• A token of Robinsons - oh, that’s out of date now (formerly 1/13th of the Executive Committee)

  • A hedging of Holydays (as deputy mayor, stuck trying to reconcile reality and the Mayor)

  • A banning of Filions (source of our short-lived and surprising plastic bag ban)

Next, I was asked how I would name a group of Astrids, and that led to me to think about specific #TOpoli people. Astrid didn't agree with my first draft ("a disruption of Astrids"), and upon reflection I found a better one.

  • A study of Astrids (always educational and from whom I learned intersectional)

  • A correction of Nevilles (who won't put up with your shitty marginalization or unawareness of privilege)

  • A snark of Heathers (of course for LadySnarksALot)

  • A beard of Brads (Brad has a beard, and tweeted something about it the other day. I was getting tired.)

  • A hat of Darens (CitySlikr wore a hat last time I saw him)

  • A cigar of Paikins (Oh Rosedale Club. sigh)

  • A pun of Proskows (Jackson has been known to pun his way through the day)

My second wind found (Astrid: "A recovery of Camerons!"), I thought up a few more.

  • A transit of Munros (SteveMunro.ca is the definitive data source for Toronto transit issues)

  • A soundbite of Milczyns (I feel like he's in front of the cameras instead of in the meetings maybe a bit often)

  • A peeping of Dales (sorry Daniel - I know you were not peeping in the mayor's backyard)

  • A hinting of Goldsbies (Jon loves his blind items)

From others:

  • @jm_mcgrath: A flight of McGraths?

  • @accozzaglia: An analysis of McGraths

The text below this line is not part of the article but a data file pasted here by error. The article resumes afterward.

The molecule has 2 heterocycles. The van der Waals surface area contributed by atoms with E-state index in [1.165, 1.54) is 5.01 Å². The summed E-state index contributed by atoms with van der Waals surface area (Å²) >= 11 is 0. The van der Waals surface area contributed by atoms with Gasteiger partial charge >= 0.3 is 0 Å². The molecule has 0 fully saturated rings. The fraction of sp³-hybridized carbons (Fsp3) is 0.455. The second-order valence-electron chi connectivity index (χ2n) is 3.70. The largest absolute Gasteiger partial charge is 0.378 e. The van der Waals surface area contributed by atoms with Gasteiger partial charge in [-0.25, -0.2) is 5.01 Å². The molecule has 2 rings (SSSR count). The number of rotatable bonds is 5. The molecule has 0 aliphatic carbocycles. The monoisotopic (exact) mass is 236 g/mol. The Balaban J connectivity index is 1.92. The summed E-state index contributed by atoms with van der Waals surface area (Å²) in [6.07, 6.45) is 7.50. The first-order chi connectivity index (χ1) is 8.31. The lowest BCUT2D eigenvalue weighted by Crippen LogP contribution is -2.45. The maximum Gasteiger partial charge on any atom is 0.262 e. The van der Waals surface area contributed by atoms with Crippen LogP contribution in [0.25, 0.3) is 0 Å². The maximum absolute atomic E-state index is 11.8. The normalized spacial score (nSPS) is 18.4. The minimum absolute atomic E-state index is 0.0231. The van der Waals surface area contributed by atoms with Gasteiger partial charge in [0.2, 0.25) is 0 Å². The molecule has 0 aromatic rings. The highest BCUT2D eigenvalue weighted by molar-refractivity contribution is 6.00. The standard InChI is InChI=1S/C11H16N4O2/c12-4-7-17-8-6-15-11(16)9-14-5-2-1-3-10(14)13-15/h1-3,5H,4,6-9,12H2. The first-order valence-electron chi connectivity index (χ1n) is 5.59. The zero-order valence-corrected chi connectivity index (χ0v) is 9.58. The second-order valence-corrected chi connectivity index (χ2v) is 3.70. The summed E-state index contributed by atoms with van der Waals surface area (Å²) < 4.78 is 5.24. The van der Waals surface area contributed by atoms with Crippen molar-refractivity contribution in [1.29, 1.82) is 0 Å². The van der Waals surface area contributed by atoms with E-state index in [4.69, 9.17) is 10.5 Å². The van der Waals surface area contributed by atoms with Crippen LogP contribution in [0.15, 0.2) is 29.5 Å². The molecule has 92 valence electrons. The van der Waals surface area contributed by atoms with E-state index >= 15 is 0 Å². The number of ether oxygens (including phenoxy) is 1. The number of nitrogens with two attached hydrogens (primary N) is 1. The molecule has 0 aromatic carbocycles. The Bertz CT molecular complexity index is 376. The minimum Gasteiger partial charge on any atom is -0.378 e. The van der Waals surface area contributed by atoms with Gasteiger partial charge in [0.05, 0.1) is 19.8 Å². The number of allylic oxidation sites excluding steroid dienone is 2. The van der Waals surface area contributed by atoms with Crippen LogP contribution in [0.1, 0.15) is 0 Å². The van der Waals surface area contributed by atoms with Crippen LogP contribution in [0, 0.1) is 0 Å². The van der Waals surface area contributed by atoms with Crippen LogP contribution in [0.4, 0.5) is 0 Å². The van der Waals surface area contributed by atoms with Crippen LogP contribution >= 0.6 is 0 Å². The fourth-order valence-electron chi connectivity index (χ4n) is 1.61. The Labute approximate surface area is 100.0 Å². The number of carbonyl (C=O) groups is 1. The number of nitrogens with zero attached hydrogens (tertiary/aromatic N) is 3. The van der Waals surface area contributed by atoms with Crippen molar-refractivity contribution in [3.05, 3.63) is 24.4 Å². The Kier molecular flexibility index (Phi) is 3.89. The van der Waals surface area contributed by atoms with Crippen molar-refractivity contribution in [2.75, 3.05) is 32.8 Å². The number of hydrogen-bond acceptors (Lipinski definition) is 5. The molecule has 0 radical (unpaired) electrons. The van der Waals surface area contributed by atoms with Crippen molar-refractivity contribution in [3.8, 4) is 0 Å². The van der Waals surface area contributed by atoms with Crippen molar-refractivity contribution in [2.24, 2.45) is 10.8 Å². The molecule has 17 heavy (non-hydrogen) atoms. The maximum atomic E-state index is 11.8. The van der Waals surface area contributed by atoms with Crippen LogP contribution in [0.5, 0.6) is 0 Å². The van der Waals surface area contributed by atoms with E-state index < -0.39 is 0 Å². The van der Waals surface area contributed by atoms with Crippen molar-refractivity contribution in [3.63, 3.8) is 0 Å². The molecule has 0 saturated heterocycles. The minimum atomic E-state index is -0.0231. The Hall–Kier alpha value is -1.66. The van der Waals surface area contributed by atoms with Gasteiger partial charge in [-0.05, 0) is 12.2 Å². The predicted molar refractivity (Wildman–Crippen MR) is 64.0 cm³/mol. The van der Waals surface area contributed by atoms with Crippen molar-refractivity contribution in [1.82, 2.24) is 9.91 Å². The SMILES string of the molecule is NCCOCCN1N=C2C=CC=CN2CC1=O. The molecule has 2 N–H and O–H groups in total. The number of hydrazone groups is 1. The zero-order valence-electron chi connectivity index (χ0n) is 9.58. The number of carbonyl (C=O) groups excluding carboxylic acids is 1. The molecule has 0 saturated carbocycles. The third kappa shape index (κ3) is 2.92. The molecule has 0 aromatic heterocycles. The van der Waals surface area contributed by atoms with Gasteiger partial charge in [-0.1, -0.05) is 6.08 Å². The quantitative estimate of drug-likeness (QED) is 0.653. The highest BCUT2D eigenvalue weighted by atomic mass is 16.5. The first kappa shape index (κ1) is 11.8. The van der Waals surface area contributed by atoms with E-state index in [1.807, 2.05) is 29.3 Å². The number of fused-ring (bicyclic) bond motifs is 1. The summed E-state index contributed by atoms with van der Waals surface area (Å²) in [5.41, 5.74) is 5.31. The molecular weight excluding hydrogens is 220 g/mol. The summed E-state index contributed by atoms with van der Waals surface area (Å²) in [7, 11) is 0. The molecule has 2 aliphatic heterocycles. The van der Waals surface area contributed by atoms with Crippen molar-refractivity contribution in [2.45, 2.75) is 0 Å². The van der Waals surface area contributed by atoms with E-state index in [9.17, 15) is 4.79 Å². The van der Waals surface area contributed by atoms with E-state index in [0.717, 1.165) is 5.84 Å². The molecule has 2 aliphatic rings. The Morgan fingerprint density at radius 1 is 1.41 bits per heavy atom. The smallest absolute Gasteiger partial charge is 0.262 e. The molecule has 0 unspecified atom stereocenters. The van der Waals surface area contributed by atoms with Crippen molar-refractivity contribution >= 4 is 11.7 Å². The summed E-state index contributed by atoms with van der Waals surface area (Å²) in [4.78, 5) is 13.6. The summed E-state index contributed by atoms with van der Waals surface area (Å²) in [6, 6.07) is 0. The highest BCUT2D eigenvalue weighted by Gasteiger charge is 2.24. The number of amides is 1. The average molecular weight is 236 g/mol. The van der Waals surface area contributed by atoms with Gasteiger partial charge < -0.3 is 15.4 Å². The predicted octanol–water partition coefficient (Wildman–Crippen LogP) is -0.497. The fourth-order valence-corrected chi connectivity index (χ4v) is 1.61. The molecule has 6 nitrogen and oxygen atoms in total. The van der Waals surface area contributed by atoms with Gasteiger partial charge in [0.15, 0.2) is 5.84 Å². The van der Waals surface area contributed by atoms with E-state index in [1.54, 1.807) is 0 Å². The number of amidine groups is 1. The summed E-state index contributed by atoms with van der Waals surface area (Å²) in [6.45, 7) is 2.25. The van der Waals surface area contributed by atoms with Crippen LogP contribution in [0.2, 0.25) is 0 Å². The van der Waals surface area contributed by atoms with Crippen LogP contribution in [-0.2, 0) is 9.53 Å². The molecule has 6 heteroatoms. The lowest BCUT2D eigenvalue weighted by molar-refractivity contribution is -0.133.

• @christ: A graph of Elliotts

Then a new one came to mind that I knew was the end of my road.


A letter I sent today to Councillors Lindsay Luby, Lee, Pasternak, and Robinson of Toronto City Council.


I am a homeowner and resident of Ward 29, and I walk, bike, drive, and take transit at various times depending on where I'm going.

I bike the Jarvis bike lanes regularly (more than twice a week), and they have made the street safer for me. Not just opinion: actual stats show this. http://cycleto.ca/news/2012/09/17/fate-jarvis-street-bike-lanes-hands-city-council

I also drive Jarvis regularly (more than once a month), and I find it behaves better with four standard-size lanes rather than five unsafe lanes that suddenly end and cause congestion partway down the street.

Finally, I am concerned about wasteful spending. As you are likely aware, removing the Jarvis bike lanes and restoring the unsafe middle lane will cost over $250,000. There is no need to spend that money on making the street more dangerous.

If you are asked to reconsider the issue of Jarvis bike lanes, I'd ask that you please do so. You're on Council to make Toronto better. Removing bike lanes, making a road more dangerous, and spending a quarter-million dollars unnecessarily... these are not making our city better.

If you disagree, I would appreciate a response as to why. I have reviewed the facts and history, and to me it is clear that the council made a mistake, and should reconsider.

Cameron MacLeod
Note: this is just being posted for me in case I need it and for those poor long-suffering google searchers who can't find this solution easily as it's pretty well-hidden!

The problem: make an event in Outlook (single event or recurring), and invite people to it. Later, your synchronization app like Google Calendar Sync syncs everything up like it always does. However, the next time you want to modify that meeting (like add another person, or cancel it) you can't, because Outlook no longer believes you're the owner!

Note: THE FIXES BELOW ARE NOT MY CODE. DON'T ASK ME HOW TO CHANGE IT PLEASE. I don't know VBA. This is just to help you get a head start if you need it, and for my own reference.

The fix!Collapse )